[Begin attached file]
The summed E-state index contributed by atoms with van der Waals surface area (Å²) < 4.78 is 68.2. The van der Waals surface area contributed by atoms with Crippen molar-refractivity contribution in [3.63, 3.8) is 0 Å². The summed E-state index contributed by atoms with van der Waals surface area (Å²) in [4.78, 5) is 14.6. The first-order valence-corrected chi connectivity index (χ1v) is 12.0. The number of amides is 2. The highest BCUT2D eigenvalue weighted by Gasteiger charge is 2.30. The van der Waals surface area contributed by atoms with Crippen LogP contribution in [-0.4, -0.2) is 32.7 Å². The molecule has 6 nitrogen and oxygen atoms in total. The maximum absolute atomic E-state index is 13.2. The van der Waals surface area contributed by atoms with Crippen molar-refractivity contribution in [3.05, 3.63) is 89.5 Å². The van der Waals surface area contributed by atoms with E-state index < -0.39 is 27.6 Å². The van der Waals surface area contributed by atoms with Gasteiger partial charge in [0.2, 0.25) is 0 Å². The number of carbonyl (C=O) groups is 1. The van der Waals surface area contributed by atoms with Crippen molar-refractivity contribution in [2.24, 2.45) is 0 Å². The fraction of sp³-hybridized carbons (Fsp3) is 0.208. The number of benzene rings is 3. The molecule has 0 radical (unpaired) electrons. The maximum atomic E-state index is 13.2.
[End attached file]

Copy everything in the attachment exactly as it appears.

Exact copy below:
The summed E-state index contributed by atoms with van der Waals surface area (Å²) < 4.78 is 68.2. The van der Waals surface area contributed by atoms with Crippen molar-refractivity contribution in [3.63, 3.8) is 0 Å². The summed E-state index contributed by atoms with van der Waals surface area (Å²) in [4.78, 5) is 14.6. The first-order valence-corrected chi connectivity index (χ1v) is 12.0. The number of amides is 2. The highest BCUT2D eigenvalue weighted by Gasteiger charge is 2.30. The van der Waals surface area contributed by atoms with Crippen LogP contribution in [-0.4, -0.2) is 32.7 Å². The molecule has 6 nitrogen and oxygen atoms in total. The maximum absolute atomic E-state index is 13.2. The van der Waals surface area contributed by atoms with Crippen molar-refractivity contribution in [3.05, 3.63) is 89.5 Å². The van der Waals surface area contributed by atoms with E-state index < -0.39 is 27.6 Å². The van der Waals surface area contributed by atoms with Gasteiger partial charge in [0.2, 0.25) is 0 Å². The number of carbonyl (C=O) groups is 1. The van der Waals surface area contributed by atoms with Crippen molar-refractivity contribution in [2.24, 2.45) is 0 Å². The fraction of sp³-hybridized carbons (Fsp3) is 0.208. The number of benzene rings is 3. The molecule has 0 radical (unpaired) electrons. The maximum atomic E-state index is 13.2.